Tarasiewicz, playing for Neuchâtel Xamax, at the time of the match second in the Swiss topflight, was well known across the continent for his ability to strike the ball with that exquisite left foot of his. With seven goals to his name, the 27 year old was a major asset to his club, and had recorded seven goals for his country in his previous 45 outings. Tarasiewicz also saw plenty of the ball in the centre of the park, and showed fine mobility. He was always looking for a player in an advanced position, unless he had the opportunity to strike at goal himself. A 30 yard free-kick 17-18 minutes into the first half had brought a very routine-like save from Nallbani. 

Dziekanowski, Dariusz Kubicki and Robert Warzycha

26 year old Robert Warzycha of Górnik Zabrze was making his 13th appearance for his country. He was someone who was capable of slotting into any position along the right, and his versatility had brought him admirers. He was no particular notability in this fixture, though he, too, like Wdowczyk across from him, made sure to assist the centre-back behind him. Kubicki and Warzycha did seem to have a decent understanding between them. 

Up top, Dariusz Dziekanowski was the main man, operating through the centre. A physically imposing player, the 27 year old, now of Celtic in Glasgow, was already earning his 56th cap. He had a pair of more outright flankmen around him on this occasion compared to in the two recent home qualifiers, where Krzysztof Warzycha, himself favouring a centre-forward position, had featured towards the left. It had not worked optimally, while Roman Kosecki along the right and the fleet-footed Jacek Ziober down the right provided attacking width this time around. 

Low intensity affair

While the opening ten minutes or so had presented either team with opportunities, the game sort of enters a drab phase thereafter. One can tell that there really is not a whole lot at stake, as players in both teams have quite a lot of time on the ball. However, knowing how to best make use of that time doesn’t always seem straightforward. The Polish knock it about themselves, looking to make use of the wide areas, and particularly down the left hand side, where Wdowczyk offers width from his wing back position. One also sees Ziober interested in taking a man on whenever he is played into possession, and furthermore, there’s often a distinct possibility that Ziober and Kosecki will swap sides.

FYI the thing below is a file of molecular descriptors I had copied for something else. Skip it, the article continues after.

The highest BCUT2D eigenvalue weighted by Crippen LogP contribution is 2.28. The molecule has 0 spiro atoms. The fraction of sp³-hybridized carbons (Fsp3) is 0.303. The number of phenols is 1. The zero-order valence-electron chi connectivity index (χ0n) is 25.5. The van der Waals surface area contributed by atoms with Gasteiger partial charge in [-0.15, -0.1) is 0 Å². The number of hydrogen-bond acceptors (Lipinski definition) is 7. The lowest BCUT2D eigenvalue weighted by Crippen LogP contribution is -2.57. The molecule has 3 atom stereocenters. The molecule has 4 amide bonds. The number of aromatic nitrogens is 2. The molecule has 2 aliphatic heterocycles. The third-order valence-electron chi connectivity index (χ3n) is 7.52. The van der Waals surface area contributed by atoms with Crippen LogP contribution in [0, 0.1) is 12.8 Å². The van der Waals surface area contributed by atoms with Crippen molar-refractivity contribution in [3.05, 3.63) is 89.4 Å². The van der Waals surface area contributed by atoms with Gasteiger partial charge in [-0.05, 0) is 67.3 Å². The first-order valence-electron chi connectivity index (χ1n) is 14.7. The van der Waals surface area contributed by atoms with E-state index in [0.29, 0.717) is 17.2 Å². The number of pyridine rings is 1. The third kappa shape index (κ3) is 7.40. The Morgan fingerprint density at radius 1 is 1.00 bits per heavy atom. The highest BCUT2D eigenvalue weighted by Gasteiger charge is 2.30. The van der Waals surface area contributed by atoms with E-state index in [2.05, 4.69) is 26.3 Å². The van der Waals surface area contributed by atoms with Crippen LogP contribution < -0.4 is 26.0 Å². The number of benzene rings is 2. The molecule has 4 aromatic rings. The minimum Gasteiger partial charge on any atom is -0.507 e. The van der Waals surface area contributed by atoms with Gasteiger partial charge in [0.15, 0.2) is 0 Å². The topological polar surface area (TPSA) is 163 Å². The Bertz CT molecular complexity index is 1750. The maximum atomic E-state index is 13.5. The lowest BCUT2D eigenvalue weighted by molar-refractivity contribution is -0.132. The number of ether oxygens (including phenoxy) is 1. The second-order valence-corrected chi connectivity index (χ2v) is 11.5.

Stylish Polish libero Zbigniew Kaczmarek looking to mount from the back

There’s some crowd muttering as the Albanians struggle for any kind of attacking rhythm. The uneven surface seems to give their players greater problems than the visitors’, and this could be part of why their tactics so blatantly consist of hitting the ball into space for the pair of forwards to try and run on to. Following some initial problems to adapt to this direct philosophy from the home side, the Polish look settled as the first half arrives at its halfway point. They look in control without exerting themselves, although they, too, fail to produce sufficient quality in their interpassing to be able to arrive at further opportunities. 

Caution

This is the booking dished out to the internationally inexperienced central defender Roland Iljadhi, with his victim Dziekanowski lying in a heap on the floor behind them

While the game does seem to be played out in a good spirit between the two sets of players, there is the odd foul. However, it would appear that there is no intended malice in any tackle, as you’d expect in a game where the intensity levels do not soar through the roof. As the opening period is approaching 27 minutes, though, Flamurtari defender Iljadhi does give Poland striker Dziekanowski, the player who otherwise is being designatedly shadowed by Iljadhi’s team mate Xhumba, a kick up the backside. Dziekanowski goes to ground well inside his own half and stays down, and Iljadhi’s action prompted the Scottish referee to produce the first yellow card of the early afternoon. The Scotland based visiting striker would indeed struggle in the wake of this foul, and would remain in first gear until he departs the field of play six-seven minutes later. 

Drab

Kushta has worked himself into a good position, but his shot eventually lacks direction and power to trouble Bako